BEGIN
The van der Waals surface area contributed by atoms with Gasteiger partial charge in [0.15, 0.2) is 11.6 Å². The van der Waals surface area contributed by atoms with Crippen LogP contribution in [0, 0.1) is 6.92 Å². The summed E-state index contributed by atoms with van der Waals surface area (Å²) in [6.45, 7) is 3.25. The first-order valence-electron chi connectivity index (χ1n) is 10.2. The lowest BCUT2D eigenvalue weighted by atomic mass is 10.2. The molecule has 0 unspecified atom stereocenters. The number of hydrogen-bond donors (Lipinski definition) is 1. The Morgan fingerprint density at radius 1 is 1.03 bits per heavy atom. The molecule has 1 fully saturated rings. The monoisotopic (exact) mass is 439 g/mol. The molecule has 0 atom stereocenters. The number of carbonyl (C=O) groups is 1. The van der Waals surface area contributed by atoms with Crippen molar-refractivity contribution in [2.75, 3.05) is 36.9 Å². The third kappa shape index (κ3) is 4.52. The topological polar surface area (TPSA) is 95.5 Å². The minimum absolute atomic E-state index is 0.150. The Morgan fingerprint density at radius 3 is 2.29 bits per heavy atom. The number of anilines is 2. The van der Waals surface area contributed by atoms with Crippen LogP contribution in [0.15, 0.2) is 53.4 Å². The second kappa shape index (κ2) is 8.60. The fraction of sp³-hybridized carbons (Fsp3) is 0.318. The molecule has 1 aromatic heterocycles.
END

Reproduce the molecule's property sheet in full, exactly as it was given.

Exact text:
The van der Waals surface area contributed by atoms with Gasteiger partial charge in [0.15, 0.2) is 11.6 Å². The van der Waals surface area contributed by atoms with Crippen LogP contribution in [0, 0.1) is 6.92 Å². The summed E-state index contributed by atoms with van der Waals surface area (Å²) in [6.45, 7) is 3.25. The first-order valence-electron chi connectivity index (χ1n) is 10.2. The lowest BCUT2D eigenvalue weighted by atomic mass is 10.2. The molecule has 0 unspecified atom stereocenters. The number of hydrogen-bond donors (Lipinski definition) is 1. The Morgan fingerprint density at radius 1 is 1.03 bits per heavy atom. The molecule has 1 fully saturated rings. The monoisotopic (exact) mass is 439 g/mol. The molecule has 0 atom stereocenters. The number of carbonyl (C=O) groups is 1. The van der Waals surface area contributed by atoms with Crippen molar-refractivity contribution in [2.75, 3.05) is 36.9 Å². The third kappa shape index (κ3) is 4.52. The topological polar surface area (TPSA) is 95.5 Å². The minimum absolute atomic E-state index is 0.150. The Morgan fingerprint density at radius 3 is 2.29 bits per heavy atom. The number of anilines is 2. The van der Waals surface area contributed by atoms with Crippen LogP contribution in [0.15, 0.2) is 53.4 Å². The second kappa shape index (κ2) is 8.60. The fraction of sp³-hybridized carbons (Fsp3) is 0.318. The molecule has 1 aromatic heterocycles.